Most recent articles
Baton Rouge and Shreveport-Bossier Give Groups a Diverse Taste of the South
You can’t meet in Louisiana without indulging in the Creole and Cajun cuisines for which the state is so well known.
Across the state of Louisiana, this traditional cuisine is celebrated, but new, inventive dishes are embraced, too—the food and drink scene in the state is more diverse than many might think.
Baton Rouge is especially known for its fare that combines the flavors and cultures of both Cajun and Creole, while the Shreveport-Bossier City metro area in the northern part of the state blends the traditions of South Louisiana with the slow-smoked barbecue of Texas and soulful country cooking.
Groups meeting in these cities can dine at restaurants, try their hand at cooking, learn the history of the state’s fare from the experts, or just enjoy a beer from one of many local craft breweries. Here are our top recommendations for experiencing the deliciously distinct cuisine in Baton Rouge and Shreveport-Bossier.
A Mix of New and Old Give Baton Rouge Its Own Culinary Scene
“Downtown Baton Rouge is extremely walkable, offering meeting and hotel space in close proximity with numerous bars, restaurants and attractions,” said Meredith Conger, communications specialist, Visit Baton Rouge. “Downtown offers a little something for everyone—from diverse ethnic cuisines to traditional South Louisiana fare.”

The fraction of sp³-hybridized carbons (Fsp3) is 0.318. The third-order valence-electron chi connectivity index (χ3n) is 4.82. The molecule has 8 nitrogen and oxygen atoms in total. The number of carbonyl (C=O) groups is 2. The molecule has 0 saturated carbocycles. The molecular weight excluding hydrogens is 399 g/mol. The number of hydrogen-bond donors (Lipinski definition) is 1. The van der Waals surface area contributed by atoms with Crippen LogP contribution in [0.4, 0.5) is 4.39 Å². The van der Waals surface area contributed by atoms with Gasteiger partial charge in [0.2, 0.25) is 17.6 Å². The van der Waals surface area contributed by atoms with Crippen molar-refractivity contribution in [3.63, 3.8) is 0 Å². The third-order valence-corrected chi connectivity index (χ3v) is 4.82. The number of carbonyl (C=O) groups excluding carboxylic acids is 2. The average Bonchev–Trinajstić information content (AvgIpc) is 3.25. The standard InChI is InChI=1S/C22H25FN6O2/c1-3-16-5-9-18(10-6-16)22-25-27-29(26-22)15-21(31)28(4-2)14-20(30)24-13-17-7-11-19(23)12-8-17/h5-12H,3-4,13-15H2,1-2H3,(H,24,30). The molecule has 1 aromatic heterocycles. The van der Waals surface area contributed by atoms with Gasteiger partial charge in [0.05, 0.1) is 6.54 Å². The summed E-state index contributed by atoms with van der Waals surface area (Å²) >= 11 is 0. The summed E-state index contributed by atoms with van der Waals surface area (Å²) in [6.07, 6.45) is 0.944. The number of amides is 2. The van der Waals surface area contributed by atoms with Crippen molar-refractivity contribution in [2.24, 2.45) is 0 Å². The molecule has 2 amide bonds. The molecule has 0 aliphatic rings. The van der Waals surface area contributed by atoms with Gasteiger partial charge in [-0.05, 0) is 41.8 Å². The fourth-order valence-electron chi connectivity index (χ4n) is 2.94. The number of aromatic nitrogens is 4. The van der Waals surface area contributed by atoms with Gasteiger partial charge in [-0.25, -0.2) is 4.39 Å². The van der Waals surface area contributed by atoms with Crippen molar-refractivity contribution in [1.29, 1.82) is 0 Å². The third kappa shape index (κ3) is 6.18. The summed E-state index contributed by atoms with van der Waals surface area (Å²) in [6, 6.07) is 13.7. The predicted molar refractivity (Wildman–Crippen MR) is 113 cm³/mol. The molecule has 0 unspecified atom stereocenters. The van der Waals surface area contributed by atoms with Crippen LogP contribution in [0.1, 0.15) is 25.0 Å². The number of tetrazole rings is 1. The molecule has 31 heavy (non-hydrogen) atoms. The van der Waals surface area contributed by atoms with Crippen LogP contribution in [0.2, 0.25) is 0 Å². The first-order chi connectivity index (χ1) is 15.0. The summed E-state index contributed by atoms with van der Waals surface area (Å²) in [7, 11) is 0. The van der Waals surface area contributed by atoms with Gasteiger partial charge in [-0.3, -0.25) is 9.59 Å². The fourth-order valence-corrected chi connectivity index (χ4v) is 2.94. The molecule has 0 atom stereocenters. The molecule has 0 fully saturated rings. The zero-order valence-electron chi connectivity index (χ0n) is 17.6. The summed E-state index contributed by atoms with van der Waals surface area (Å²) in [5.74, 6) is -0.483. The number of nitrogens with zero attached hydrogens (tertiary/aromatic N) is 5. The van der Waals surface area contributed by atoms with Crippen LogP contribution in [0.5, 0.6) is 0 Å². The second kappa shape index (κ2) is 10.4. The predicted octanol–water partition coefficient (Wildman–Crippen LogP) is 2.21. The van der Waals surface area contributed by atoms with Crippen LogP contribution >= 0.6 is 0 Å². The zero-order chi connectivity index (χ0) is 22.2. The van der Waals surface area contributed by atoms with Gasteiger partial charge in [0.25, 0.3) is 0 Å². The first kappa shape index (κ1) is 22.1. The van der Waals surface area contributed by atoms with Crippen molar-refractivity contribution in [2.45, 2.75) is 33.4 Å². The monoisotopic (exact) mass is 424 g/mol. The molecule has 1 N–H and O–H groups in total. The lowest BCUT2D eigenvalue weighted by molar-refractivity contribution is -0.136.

One highlight of downtown’s restaurant scene is Cecelia Creole Bistro. The bistro offers a twist on traditional Southern food and groups can use The Loft—a second-floor space with views of downtown—for private events.
On the rooftop of the Shaw Building, overlooking the Mississippi River and Old State Capitol, Tsunami Sushi is another good option for groups looking for private dining in downtown. The restaurant serves traditional sushi and has indoor and outdoor seating as well as the ability to hold private events with special catering menus. Tsunami Sushi can host sushi classes in-house or offsite for groups.
The Mid City area is also a hot dining spot—Conger said that it’s seen exponential growth over the last several years. For example, it’s home to Baton Rouge’s only food hall, White Star Market, that hosts a variety of vendors offering everything from tacos to ramen and even healthy, vegan and vegetarian options.
The venue also hosts community events throughout the week and specials each night. Conventioneers and meeting attendees can visit White Star Market to get a taste of the city’s latest food scene like a local.
Another newcomer to Mid City, Red Stick Social, launched in early 2019. The venue is housed in the Electric Depot, which was once a power plant for the Baton Rouge Electric and Gas Company and now a mixed-use development of apartments, restaurants and retailers. This three-floor venue includes bowling lanes, game tables, a restaurant and bar. Groups can rent out lanes and the adjacent outdoor balcony for teambuilding.
The venue can also accommodate private events in several different settings, including the lounge, patio, beer garden, function rooms and the rooftop bar and terrace.